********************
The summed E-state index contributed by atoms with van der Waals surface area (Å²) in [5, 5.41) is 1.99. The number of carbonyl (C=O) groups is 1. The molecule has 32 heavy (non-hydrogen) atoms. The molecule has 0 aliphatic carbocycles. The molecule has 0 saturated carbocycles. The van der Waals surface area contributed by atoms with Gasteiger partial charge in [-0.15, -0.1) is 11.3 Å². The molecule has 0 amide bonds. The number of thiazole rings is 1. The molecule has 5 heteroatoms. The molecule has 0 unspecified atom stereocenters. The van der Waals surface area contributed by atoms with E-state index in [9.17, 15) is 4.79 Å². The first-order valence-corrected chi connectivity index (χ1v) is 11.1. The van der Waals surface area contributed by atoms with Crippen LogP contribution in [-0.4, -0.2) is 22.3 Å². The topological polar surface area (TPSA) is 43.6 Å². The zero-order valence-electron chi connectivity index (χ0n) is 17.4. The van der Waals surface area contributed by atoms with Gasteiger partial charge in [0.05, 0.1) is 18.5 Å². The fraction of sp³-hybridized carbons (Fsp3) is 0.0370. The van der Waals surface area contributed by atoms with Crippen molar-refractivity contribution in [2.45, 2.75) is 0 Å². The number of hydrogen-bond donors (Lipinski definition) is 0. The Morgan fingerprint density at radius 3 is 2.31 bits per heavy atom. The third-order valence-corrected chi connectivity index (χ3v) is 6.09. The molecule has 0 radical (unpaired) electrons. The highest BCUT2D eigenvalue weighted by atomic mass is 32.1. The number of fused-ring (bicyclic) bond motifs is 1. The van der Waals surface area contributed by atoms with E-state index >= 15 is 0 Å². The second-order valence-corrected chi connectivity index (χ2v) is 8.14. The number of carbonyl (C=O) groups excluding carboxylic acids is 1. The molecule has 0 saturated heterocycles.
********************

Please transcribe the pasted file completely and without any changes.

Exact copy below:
The summed E-state index contributed by atoms with van der Waals surface area (Å²) in [5, 5.41) is 1.99. The number of carbonyl (C=O) groups is 1. The molecule has 32 heavy (non-hydrogen) atoms. The molecule has 0 aliphatic carbocycles. The molecule has 0 saturated carbocycles. The van der Waals surface area contributed by atoms with Gasteiger partial charge in [-0.15, -0.1) is 11.3 Å². The molecule has 0 amide bonds. The number of thiazole rings is 1. The molecule has 5 heteroatoms. The molecule has 0 unspecified atom stereocenters. The van der Waals surface area contributed by atoms with E-state index in [9.17, 15) is 4.79 Å². The first-order valence-corrected chi connectivity index (χ1v) is 11.1. The van der Waals surface area contributed by atoms with Crippen LogP contribution in [-0.4, -0.2) is 22.3 Å². The topological polar surface area (TPSA) is 43.6 Å². The zero-order valence-electron chi connectivity index (χ0n) is 17.4. The van der Waals surface area contributed by atoms with Gasteiger partial charge in [0.05, 0.1) is 18.5 Å². The fraction of sp³-hybridized carbons (Fsp3) is 0.0370. The van der Waals surface area contributed by atoms with Crippen molar-refractivity contribution in [2.45, 2.75) is 0 Å². The number of hydrogen-bond donors (Lipinski definition) is 0. The Morgan fingerprint density at radius 3 is 2.31 bits per heavy atom. The third-order valence-corrected chi connectivity index (χ3v) is 6.09. The molecule has 0 radical (unpaired) electrons. The highest BCUT2D eigenvalue weighted by atomic mass is 32.1. The number of fused-ring (bicyclic) bond motifs is 1. The van der Waals surface area contributed by atoms with E-state index >= 15 is 0 Å². The second-order valence-corrected chi connectivity index (χ2v) is 8.14. The number of carbonyl (C=O) groups excluding carboxylic acids is 1. The molecule has 0 saturated heterocycles.